Navy Seal 9-Week Training Plan

Navy Seal 9-Week Training PlanBy Daniel Johnston, MD, MPH and Stew Smith

How do you prepare yourself for Basic Underwater Demolition/SEAL training (BUD/S for short) and expect not only to survive the six-month ordeal, but thrive and compete to be one of the best students in the class? The answer: It depends on your athletic history. Everyone has varying backgrounds, different strengths and weaknesses, body types, and a different foundation of fitness. So no one workout is perfect for everyone.Those who have never swum competitively will have to devote large amounts of training hours to swimming. Many will do the same for running distance-timed runs. Many will have to work on their upper body strength. Truth be known— everyone has a weakness at BUD/S and it is your job in training to find it and hone it into as much of a strength as possible.

The best preparation for SEAL Training must contain a foundation of fitness and build to a high fitness level peak so you perform at your absolute greatest without overuse injury. This can be done in a relatively short period of time if you have that foundation, but it requires perfect balance between weights, high repetition calisthenics, long-distance running, swimming, rucking, rope climbs, obstacle courses, etc. Creating a high muscle endurance/strength to bodyweight ratio is vital for maneuvering through your daily obstacles at BUD/S.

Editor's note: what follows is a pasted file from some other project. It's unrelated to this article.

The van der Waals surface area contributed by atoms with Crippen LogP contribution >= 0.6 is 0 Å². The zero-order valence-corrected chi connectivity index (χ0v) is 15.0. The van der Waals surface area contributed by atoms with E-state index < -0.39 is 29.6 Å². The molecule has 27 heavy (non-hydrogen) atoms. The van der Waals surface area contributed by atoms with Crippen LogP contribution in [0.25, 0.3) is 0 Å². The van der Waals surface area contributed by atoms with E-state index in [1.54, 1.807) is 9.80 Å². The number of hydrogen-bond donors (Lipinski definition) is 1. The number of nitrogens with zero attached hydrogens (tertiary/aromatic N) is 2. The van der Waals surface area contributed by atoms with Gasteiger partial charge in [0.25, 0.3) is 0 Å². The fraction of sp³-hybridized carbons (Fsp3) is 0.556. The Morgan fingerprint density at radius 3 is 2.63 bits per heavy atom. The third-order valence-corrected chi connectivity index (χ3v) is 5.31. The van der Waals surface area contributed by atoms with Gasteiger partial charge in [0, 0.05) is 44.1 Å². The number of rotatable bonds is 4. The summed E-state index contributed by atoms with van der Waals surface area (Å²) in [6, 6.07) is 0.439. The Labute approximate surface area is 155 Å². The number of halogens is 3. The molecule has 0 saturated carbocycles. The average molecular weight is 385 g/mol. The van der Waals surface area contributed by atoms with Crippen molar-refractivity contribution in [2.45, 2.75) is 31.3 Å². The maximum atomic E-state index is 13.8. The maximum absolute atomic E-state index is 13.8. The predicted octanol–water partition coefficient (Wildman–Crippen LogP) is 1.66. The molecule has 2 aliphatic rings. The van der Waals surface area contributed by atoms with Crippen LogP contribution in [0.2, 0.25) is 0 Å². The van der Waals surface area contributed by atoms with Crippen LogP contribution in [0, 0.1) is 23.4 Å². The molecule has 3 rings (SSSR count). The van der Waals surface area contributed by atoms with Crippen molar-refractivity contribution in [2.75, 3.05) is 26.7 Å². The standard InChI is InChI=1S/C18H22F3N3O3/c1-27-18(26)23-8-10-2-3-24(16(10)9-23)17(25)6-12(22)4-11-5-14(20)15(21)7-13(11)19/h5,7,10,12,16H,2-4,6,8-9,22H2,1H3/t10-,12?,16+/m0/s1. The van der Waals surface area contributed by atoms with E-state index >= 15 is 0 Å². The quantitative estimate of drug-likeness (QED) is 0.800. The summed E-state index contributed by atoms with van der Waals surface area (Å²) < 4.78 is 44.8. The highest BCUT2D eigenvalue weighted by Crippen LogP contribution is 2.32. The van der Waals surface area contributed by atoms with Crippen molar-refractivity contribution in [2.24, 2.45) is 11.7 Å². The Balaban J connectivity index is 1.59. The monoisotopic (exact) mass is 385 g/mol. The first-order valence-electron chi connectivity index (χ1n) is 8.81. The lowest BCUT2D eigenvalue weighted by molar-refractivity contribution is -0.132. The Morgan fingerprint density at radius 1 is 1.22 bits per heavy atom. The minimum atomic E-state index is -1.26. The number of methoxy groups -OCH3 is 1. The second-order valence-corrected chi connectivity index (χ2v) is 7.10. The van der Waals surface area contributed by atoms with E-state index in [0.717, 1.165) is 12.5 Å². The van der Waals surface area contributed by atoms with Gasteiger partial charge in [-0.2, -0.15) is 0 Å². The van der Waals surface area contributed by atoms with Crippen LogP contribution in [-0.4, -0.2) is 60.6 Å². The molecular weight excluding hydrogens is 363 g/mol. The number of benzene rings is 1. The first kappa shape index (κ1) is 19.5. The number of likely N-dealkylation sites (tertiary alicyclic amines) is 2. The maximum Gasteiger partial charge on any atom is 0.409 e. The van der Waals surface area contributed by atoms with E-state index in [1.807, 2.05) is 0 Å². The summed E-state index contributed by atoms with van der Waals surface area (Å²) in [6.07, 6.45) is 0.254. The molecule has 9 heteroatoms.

Navy Seal 9-Week Training PlanNo matter what your athletic history is, you need to focus on the events that will get you kicked out if you fail them: running, swimming with fins, obstacle courses, high repetition calisthenics. But you should mix in some weight training if you lack core and upper body strength to prepare for the weight of the boats and logs on your shoulders for miles.

The four exercises below are ways to simulate many of the events at SEAL training like log PT, body carries, obstacle courses and build overall core strength development needed for training as well as the career afterward.

Exercise 1: Exercise 2: Exercise 3: Exercise 4:
Thruster (front squat into over head press) – use lighter weight and shoot for 10-15 reps per set Kettlebell swings – do 1-2 minutes of KB swings 8 count push-ups mixed with pull-ups: Obstacle course simulation – make pyramid workout and separate the pull-ups bar by 20 m from where you do 8 count push-ups – run back and forth increasing the reps of each by one each set until you fail at pull-ups. Then repeat in reverse order. Farmer Walk – Carry 50-pound dumbbell for 100 yards on your side to simulate low carry of the 400-pound boat you and 6-7 others will carry for miles during 1st phase.

Navy Seal 9-Week Training PlanTo train for the weekly cardiovascular testing events of SEAL training, it is highly recommended that you get familiar with primarily four-mile timed runs and two-mile ocean swims to get a solid foundation of the endurance required for BUD/S. Mix the weight workouts two or three times into your weekly workout with two or three calisthenics-based workouts per week, totaling two to three lower body workouts and two to three upper body workouts per week. If you do not currently run that often, build up to five to seven miles of running over the next several weeks. Perhaps adding a mile per week to your runs for five or six weeks will help you depending on your current mileage per week. Here is a sample running and swimming build-up plan. Arrange to fit your personal schedule and fitness level as needed: